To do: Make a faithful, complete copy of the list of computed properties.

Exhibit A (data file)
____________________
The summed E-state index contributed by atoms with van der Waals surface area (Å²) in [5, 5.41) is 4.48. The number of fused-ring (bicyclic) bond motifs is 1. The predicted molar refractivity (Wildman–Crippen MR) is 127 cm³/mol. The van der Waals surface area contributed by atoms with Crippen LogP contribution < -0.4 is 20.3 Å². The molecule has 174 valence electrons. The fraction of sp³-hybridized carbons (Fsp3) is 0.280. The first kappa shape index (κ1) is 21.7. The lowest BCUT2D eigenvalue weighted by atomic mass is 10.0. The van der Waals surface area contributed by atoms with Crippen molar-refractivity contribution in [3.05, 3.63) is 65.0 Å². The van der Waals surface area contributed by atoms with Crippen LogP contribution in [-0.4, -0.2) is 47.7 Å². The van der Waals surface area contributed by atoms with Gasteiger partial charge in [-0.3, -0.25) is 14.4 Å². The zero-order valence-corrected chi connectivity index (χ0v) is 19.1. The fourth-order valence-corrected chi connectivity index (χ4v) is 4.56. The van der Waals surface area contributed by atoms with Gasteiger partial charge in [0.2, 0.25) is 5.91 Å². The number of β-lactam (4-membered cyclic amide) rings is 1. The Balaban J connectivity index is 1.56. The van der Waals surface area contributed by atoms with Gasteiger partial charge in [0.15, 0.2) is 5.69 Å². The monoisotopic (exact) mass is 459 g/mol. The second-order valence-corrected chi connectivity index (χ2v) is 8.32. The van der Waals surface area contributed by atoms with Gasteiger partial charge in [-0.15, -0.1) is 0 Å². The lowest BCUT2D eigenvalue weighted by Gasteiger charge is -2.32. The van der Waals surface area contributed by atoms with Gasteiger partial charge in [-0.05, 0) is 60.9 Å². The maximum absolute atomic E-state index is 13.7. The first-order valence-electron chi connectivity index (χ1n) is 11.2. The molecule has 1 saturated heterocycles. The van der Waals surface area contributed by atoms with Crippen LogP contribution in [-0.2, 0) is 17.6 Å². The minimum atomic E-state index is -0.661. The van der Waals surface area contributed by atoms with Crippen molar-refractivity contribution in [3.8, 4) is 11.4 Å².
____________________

The summed E-state index contributed by atoms with van der Waals surface area (Å²) in [5, 5.41) is 4.48. The number of fused-ring (bicyclic) bond motifs is 1. The predicted molar refractivity (Wildman–Crippen MR) is 127 cm³/mol. The van der Waals surface area contributed by atoms with Crippen LogP contribution < -0.4 is 20.3 Å². The molecule has 174 valence electrons. The fraction of sp³-hybridized carbons (Fsp3) is 0.280. The first kappa shape index (κ1) is 21.7. The lowest BCUT2D eigenvalue weighted by atomic mass is 10.0. The van der Waals surface area contributed by atoms with Crippen molar-refractivity contribution in [3.05, 3.63) is 65.0 Å². The van der Waals surface area contributed by atoms with Crippen LogP contribution in [-0.4, -0.2) is 47.7 Å². The van der Waals surface area contributed by atoms with Gasteiger partial charge in [-0.3, -0.25) is 14.4 Å². The zero-order valence-corrected chi connectivity index (χ0v) is 19.1. The fourth-order valence-corrected chi connectivity index (χ4v) is 4.56. The van der Waals surface area contributed by atoms with Gasteiger partial charge in [0.2, 0.25) is 5.91 Å². The number of β-lactam (4-membered cyclic amide) rings is 1. The Balaban J connectivity index is 1.56. The van der Waals surface area contributed by atoms with Gasteiger partial charge in [0.15, 0.2) is 5.69 Å². The monoisotopic (exact) mass is 459 g/mol. The second-order valence-corrected chi connectivity index (χ2v) is 8.32. The van der Waals surface area contributed by atoms with Gasteiger partial charge in [-0.15, -0.1) is 0 Å². The lowest BCUT2D eigenvalue weighted by Gasteiger charge is -2.32. The van der Waals surface area contributed by atoms with Gasteiger partial charge in [-0.05, 0) is 60.9 Å². The maximum absolute atomic E-state index is 13.7. The first-order valence-electron chi connectivity index (χ1n) is 11.2. The molecule has 1 saturated heterocycles. The van der Waals surface area contributed by atoms with Crippen LogP contribution in [-0.2, 0) is 17.6 Å². The minimum atomic E-state index is -0.661. The van der Waals surface area contributed by atoms with Crippen molar-refractivity contribution in [3.8, 4) is 11.4 Å².